Fiona Storm Damage to Cause Record but Manageable Insured Losses in Atlantic CanadaInsurance Organizations
Fiona, a post-tropical cyclone, hit Atlantic Canada over the weekend, which, in addition to loss of life, caused extensive property damage, flight cancellations, and power loss for hundreds of thousands of homes. The storm will likely cause record insured losses in Newfoundland and Labrador, New Brunswick, Nova Scotia, and Prince Edward Island. However, given the relatively small scale of the Atlantic Canada property insurance market, insured losses should remain in line with other recent severe weather loss events across Canada, which were manageable for the industry.
Key highlights include:
-- Fiona will likely produce record insured losses for the Atlantic Canada property and casualty (P&C) insurance market.
-- Risk exposure in Atlantic Canada remains manageable for Canadian P&C insurers because of their national diversification and scale.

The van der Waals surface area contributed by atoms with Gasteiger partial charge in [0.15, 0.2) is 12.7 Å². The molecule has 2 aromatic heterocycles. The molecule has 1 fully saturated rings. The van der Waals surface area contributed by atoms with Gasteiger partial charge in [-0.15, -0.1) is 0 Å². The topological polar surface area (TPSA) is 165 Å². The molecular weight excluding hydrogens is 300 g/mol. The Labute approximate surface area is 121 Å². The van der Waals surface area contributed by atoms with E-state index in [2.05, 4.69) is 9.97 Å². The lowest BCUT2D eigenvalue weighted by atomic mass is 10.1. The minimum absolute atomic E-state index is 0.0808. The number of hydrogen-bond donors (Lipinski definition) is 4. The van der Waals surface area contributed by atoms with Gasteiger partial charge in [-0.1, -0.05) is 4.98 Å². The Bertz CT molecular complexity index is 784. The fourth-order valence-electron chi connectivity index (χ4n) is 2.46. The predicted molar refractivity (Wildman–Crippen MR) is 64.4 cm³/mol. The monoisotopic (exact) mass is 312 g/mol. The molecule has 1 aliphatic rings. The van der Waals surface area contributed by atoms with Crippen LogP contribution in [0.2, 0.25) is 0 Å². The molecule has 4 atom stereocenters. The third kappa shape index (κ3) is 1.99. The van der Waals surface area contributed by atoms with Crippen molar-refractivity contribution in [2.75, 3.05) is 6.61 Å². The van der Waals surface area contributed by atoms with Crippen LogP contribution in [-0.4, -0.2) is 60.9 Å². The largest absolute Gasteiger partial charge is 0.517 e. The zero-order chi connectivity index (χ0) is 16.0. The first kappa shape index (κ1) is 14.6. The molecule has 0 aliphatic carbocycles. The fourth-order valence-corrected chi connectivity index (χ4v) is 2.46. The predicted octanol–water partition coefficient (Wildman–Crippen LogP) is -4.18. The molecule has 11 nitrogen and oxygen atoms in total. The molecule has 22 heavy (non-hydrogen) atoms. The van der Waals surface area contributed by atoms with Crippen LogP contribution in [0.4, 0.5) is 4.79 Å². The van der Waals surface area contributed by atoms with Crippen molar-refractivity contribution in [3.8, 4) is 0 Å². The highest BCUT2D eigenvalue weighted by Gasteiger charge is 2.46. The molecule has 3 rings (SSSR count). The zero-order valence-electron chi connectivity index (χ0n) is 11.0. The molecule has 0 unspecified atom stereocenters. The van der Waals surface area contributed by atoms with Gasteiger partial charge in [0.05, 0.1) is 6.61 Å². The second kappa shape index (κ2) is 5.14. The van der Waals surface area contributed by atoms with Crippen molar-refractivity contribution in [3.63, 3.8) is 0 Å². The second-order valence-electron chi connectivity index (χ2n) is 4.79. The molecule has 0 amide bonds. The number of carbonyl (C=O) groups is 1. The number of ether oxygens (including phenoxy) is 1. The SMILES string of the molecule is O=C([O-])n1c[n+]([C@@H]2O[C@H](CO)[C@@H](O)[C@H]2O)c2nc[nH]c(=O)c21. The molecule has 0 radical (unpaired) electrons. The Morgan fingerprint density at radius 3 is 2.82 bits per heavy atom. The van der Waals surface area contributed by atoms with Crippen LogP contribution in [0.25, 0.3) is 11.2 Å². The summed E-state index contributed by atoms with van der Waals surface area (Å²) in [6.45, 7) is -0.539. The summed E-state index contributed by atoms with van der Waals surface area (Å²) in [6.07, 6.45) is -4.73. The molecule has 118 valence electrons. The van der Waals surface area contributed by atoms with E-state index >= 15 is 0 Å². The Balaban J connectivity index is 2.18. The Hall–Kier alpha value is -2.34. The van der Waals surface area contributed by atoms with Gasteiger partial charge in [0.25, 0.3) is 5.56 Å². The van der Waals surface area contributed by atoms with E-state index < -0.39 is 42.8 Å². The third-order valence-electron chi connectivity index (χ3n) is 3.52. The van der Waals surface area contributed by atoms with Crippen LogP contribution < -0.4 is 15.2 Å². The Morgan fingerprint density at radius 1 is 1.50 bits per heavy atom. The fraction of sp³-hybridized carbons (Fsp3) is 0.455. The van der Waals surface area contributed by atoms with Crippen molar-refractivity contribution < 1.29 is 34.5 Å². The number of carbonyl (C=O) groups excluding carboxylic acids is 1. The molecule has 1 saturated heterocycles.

-- Adequate reinsurance coverage remains a key tool for insurers to manage risk exposure to Atlantic storms, which may worsen because of climate change.
“Fiona will likely be one of the largest catastrophic events in history for Atlantic Canada,” said Patrick Douville, Vice President, Insurance. “Initial estimates indicate that insured losses will be in the $300 million to $700 million range for the industry. This would be significant but not large enough to affect the financial strength of the large, nationally diversified insurance groups which are the top participants in the property insurance market in Atlantic Canada.”